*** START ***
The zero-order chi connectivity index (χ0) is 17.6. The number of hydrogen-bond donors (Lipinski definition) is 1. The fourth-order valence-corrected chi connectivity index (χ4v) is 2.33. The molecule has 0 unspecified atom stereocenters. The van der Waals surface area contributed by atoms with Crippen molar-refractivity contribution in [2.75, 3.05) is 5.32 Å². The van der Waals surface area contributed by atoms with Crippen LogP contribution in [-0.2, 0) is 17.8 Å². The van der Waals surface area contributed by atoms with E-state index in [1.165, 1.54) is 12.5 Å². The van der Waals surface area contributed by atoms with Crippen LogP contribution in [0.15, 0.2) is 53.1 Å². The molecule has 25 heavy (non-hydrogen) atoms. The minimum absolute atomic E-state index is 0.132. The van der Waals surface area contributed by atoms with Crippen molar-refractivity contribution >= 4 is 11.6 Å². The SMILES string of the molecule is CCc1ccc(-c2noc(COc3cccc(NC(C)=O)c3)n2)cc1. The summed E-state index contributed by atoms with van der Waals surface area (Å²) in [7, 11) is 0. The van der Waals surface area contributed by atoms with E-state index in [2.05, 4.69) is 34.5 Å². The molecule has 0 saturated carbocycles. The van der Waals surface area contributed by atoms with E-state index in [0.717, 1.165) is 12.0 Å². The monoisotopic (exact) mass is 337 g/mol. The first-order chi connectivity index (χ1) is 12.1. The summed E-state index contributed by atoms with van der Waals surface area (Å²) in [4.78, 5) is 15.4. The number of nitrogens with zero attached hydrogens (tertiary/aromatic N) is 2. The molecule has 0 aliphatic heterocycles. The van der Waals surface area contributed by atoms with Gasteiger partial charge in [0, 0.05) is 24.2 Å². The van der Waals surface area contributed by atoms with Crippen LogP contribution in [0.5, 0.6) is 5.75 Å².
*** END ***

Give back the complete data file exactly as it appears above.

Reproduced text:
The zero-order chi connectivity index (χ0) is 17.6. The number of hydrogen-bond donors (Lipinski definition) is 1. The fourth-order valence-corrected chi connectivity index (χ4v) is 2.33. The molecule has 0 unspecified atom stereocenters. The van der Waals surface area contributed by atoms with Crippen molar-refractivity contribution in [2.75, 3.05) is 5.32 Å². The van der Waals surface area contributed by atoms with Crippen LogP contribution in [-0.2, 0) is 17.8 Å². The van der Waals surface area contributed by atoms with E-state index in [1.165, 1.54) is 12.5 Å². The van der Waals surface area contributed by atoms with Crippen LogP contribution in [0.15, 0.2) is 53.1 Å². The molecule has 25 heavy (non-hydrogen) atoms. The minimum absolute atomic E-state index is 0.132. The van der Waals surface area contributed by atoms with Crippen molar-refractivity contribution >= 4 is 11.6 Å². The SMILES string of the molecule is CCc1ccc(-c2noc(COc3cccc(NC(C)=O)c3)n2)cc1. The summed E-state index contributed by atoms with van der Waals surface area (Å²) in [7, 11) is 0. The van der Waals surface area contributed by atoms with E-state index in [2.05, 4.69) is 34.5 Å². The molecule has 0 saturated carbocycles. The van der Waals surface area contributed by atoms with E-state index in [0.717, 1.165) is 12.0 Å². The monoisotopic (exact) mass is 337 g/mol. The first-order chi connectivity index (χ1) is 12.1. The summed E-state index contributed by atoms with van der Waals surface area (Å²) in [4.78, 5) is 15.4. The number of nitrogens with zero attached hydrogens (tertiary/aromatic N) is 2. The molecule has 0 aliphatic heterocycles. The van der Waals surface area contributed by atoms with Gasteiger partial charge in [0, 0.05) is 24.2 Å². The van der Waals surface area contributed by atoms with Crippen LogP contribution in [0.5, 0.6) is 5.75 Å².